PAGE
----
We show that OTM concept (linear OTM and rotary OTM) can be beneficial for systems like ExoMusculature that, if biologically realistic, necessitate a very large number of actuated DoFs. The practical system can be made very compact, light weight, low input - high output power, energy efficient, and finally cost-effective. The Exo-Musculature added with OTM concept is particularly applicable to biomedical applications (e.g. post-stroke rehabilitation), space robotics (e.g. by providing active garments to astronauts in order to prevent zero-gravity muscular degeneration), haptic feedback system (e.g. for 3D Internet and/or various entertainment systems), light weight robotics systems etc.

Publications and Presentations:

1. M.B. Popovic, C. Onal, G. McCarthy, N. Corso, D. Effraimidis, and B. Jennings (Publication date 2015/12/17) “Actuators and Methods of Use” (Hydro Artificial Muscles). United States Patent and Trademark Office, Assignee Worcester Polytechnic Institute. Serial No.: 62/011,830. Filed: June 13, 2014. US Patent 20,150,359,698, 2015

2. G. McCarthy, D. Effraimidis, B. Jennings, N. Corso, C. D. Onal, and M. B. Popovic (2014). "Hydraulically Actuated Muscle (HAM) Exo-Musculature" in "Robot Makers: The future of digital rapid design and fabrication of robots" (RoMa) Workshop, the 2014 Robotics: Science and Systems Conference (RSS) July 12, 2014 Berkeley, USA.

3. I. Galiana, F. L. Hammond, R. D. Howe and M. B. Popovic (2012). "Wearable Soft Robotic Device for Post-Stroke Shoulder Rehabilitation: Identifying Misalignments" 2012 IEEE/RSJ International Conference on Intelligent Robots and Systems, October 7-12, 2012. Vilamoura, Algarve, Portugal.

4. Christopher J. Berthelette, Adam L. Blumenau, Alec A. Ishak, Thane R. Hunt, (faculty) Germano S. Iannacchione, (faculty) Stephan Koehler, and (faculty, advisor) Marko B. Popovic, "Touch Tomorrow with Soft Robotics Exo-Musculature and One-To-Many (OTM) system", Poster and Demo, WPI Touch Tomorrow and the NASA Sample Return Robot Centennial Challenge, Worcester Polytechnic Institute, June 16, 2012.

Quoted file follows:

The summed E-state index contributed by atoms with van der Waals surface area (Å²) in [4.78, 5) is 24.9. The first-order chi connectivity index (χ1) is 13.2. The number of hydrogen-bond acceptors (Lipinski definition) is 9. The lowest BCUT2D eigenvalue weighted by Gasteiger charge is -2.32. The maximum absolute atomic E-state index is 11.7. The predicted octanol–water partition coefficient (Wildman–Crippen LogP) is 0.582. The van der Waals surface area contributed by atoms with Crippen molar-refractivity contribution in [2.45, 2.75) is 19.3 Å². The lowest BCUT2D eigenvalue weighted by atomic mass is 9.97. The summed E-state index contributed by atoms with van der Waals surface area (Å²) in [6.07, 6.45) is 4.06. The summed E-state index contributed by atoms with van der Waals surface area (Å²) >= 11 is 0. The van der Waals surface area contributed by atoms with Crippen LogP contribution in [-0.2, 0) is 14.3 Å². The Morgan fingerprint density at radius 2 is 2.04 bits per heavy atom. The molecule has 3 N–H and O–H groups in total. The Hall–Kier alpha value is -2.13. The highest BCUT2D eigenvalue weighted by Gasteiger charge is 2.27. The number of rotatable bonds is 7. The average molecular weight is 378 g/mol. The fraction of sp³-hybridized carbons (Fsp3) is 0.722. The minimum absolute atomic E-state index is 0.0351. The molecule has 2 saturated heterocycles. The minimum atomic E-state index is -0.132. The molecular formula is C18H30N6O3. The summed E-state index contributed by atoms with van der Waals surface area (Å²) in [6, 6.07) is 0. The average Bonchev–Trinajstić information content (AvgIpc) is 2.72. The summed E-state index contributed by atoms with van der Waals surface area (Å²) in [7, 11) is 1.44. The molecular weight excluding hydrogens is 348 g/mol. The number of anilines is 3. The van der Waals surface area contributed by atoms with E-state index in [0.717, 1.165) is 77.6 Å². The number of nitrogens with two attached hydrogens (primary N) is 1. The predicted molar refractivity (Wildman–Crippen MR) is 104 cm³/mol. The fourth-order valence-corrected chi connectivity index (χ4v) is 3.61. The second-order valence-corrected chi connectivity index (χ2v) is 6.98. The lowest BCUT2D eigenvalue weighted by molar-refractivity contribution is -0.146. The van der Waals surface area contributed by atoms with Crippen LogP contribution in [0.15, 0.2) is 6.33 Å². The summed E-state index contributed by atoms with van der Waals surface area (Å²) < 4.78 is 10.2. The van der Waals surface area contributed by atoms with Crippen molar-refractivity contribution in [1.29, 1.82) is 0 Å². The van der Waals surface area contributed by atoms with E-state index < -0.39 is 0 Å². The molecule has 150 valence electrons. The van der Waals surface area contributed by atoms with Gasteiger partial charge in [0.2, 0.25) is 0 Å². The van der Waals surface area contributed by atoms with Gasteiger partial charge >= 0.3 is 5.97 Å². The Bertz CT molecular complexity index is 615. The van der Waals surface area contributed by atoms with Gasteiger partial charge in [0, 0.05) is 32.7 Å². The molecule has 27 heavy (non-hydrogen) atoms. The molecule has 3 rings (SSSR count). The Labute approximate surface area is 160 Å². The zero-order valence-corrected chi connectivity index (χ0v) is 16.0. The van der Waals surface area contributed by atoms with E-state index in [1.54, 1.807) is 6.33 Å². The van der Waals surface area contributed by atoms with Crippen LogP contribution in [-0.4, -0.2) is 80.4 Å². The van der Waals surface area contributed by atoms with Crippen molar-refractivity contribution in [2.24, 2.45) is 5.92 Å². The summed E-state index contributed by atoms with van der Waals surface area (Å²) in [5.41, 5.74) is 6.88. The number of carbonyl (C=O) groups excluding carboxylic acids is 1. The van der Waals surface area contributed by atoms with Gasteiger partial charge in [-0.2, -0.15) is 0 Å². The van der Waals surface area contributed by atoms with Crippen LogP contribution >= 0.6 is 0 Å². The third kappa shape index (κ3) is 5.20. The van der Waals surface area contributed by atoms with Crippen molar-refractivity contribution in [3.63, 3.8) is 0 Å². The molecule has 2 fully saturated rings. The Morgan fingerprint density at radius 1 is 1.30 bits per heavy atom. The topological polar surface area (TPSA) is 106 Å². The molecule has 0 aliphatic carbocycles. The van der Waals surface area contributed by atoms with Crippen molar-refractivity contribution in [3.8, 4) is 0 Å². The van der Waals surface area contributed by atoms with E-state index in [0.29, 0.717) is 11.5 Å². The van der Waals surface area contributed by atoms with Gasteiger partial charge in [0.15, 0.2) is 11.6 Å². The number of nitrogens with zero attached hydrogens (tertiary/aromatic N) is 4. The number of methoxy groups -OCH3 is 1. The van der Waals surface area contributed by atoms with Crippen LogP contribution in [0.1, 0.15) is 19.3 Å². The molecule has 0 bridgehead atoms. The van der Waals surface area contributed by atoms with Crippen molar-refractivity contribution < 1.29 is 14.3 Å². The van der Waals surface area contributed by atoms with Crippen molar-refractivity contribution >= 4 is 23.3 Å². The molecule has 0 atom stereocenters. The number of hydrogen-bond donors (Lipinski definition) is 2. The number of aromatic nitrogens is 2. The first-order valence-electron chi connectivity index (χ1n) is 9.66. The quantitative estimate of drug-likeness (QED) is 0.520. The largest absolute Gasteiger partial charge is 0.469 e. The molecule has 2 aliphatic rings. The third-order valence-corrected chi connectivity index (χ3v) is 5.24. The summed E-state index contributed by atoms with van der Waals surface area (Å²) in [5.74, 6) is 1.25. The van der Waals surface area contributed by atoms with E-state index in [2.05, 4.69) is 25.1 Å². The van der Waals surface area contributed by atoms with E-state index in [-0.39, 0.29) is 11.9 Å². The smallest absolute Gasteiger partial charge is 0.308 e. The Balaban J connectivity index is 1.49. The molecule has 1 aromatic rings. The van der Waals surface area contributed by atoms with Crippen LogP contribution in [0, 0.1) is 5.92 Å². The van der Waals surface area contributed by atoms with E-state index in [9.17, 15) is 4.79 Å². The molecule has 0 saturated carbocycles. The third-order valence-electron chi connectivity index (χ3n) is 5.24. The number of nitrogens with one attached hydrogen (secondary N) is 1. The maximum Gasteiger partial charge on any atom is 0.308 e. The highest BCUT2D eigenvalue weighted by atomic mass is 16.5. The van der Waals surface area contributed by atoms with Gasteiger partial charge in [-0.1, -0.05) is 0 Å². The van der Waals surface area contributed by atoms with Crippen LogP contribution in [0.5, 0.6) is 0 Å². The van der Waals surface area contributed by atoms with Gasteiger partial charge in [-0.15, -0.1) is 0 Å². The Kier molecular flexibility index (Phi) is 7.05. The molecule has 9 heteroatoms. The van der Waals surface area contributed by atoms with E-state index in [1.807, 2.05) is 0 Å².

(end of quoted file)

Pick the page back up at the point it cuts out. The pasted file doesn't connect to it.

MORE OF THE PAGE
(link to updated poster with all researchers pictured)

5. T. R. Hunt, C. J. Berthelette, G. S. Iannacchione, S. Koehler, and M. B. Popovic, "Soft Robotics Variable Stiffness Exo-Musculature, One-To-Many Concept, and Advanced Clutches", IEEE ICRA 2012 WORKSHOP: Variable Stiffness Actuators moving the Robots of Tomorrow, St. Paul, Minnesota, May 14, 2012.

6. C. J. Berthelette, G. S. Iannacchione, S. Koehler, and M. B. Popovic, "The One-To-Many Concept and Soft Robotics ExoMusculature" (submitted to IROS on March 10,2012)

7. Girardo, D. O., and Popovic, M. B, (2011) "Physics applied to poststroke rehabilitation; Shoulder Soft Robotics Brace", AIP SPS award December 2011 final report.

8. Blumenau, A., Girardo, D., O., Lin, E., L., Mandala, S., and Popovic, M. B, "Physics applied to post-stroke rehabilitation" ,AIP SPS award June 2011 interim report.

9. S. B. Kesner, L. Jentoft, F. L. Hammond, R. D. Howe and M. B. Popovic (2011). "Design Considerations for an Active Soft Orthotic System for Shoulder Rehabilitation" 33rd Annual International IEEE EMBS Conference, August 30 - September 02, 2011, Boston, USA.

Current Researchers:

Marko B. Popovic

Past Researchers:

Christopher J. Berthelette, Adam Blumenau, Eben C. Cobb, Nicholas Corso, Peter Dilworth, Matthew DiPinto, Daniil Effraimidis, Ignacio Galiana, David Orion Girardo, Frank L. Hammond, Rob D. Howe, Francis Hoy, Thane R. Hunt, Germano S. Iannacchione, Brian Jennings, Leif Jentoft, Samuel B. Kesner, Stephan Koehler, Gregory McCarthy, Cagdas Onal, J.D. Sareault, Ephedyn L. Lin, Sahit Mandala